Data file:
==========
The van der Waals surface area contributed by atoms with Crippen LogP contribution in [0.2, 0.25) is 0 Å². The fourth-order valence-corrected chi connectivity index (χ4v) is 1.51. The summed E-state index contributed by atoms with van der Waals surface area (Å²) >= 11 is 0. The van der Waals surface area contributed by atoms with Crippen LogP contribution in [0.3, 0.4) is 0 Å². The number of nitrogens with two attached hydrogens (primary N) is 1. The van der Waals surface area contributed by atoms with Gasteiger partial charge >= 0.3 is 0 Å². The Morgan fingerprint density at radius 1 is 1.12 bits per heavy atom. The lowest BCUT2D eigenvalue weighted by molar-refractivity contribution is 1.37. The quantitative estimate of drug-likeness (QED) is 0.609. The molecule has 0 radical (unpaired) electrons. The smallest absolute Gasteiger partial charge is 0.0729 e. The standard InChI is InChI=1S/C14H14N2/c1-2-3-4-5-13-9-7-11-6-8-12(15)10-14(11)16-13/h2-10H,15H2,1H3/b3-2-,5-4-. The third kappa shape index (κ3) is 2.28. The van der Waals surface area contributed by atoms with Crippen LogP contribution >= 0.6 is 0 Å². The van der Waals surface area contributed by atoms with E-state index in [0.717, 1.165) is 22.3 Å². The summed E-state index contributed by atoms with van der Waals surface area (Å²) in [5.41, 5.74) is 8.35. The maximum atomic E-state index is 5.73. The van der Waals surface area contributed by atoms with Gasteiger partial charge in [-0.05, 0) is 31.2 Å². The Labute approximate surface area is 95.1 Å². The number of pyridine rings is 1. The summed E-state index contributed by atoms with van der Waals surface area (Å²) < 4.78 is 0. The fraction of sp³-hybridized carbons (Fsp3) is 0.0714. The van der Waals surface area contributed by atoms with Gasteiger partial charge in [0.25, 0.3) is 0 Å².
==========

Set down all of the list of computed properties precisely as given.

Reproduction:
The van der Waals surface area contributed by atoms with Crippen LogP contribution in [0.2, 0.25) is 0 Å². The fourth-order valence-corrected chi connectivity index (χ4v) is 1.51. The summed E-state index contributed by atoms with van der Waals surface area (Å²) >= 11 is 0. The van der Waals surface area contributed by atoms with Crippen LogP contribution in [0.3, 0.4) is 0 Å². The number of nitrogens with two attached hydrogens (primary N) is 1. The van der Waals surface area contributed by atoms with Gasteiger partial charge >= 0.3 is 0 Å². The Morgan fingerprint density at radius 1 is 1.12 bits per heavy atom. The lowest BCUT2D eigenvalue weighted by molar-refractivity contribution is 1.37. The quantitative estimate of drug-likeness (QED) is 0.609. The molecule has 0 radical (unpaired) electrons. The smallest absolute Gasteiger partial charge is 0.0729 e. The standard InChI is InChI=1S/C14H14N2/c1-2-3-4-5-13-9-7-11-6-8-12(15)10-14(11)16-13/h2-10H,15H2,1H3/b3-2-,5-4-. The third kappa shape index (κ3) is 2.28. The van der Waals surface area contributed by atoms with Crippen LogP contribution >= 0.6 is 0 Å². The van der Waals surface area contributed by atoms with E-state index in [0.717, 1.165) is 22.3 Å². The summed E-state index contributed by atoms with van der Waals surface area (Å²) in [5.41, 5.74) is 8.35. The maximum atomic E-state index is 5.73. The van der Waals surface area contributed by atoms with Gasteiger partial charge in [-0.05, 0) is 31.2 Å². The Labute approximate surface area is 95.1 Å². The number of pyridine rings is 1. The summed E-state index contributed by atoms with van der Waals surface area (Å²) < 4.78 is 0. The fraction of sp³-hybridized carbons (Fsp3) is 0.0714. The van der Waals surface area contributed by atoms with Gasteiger partial charge in [0.25, 0.3) is 0 Å².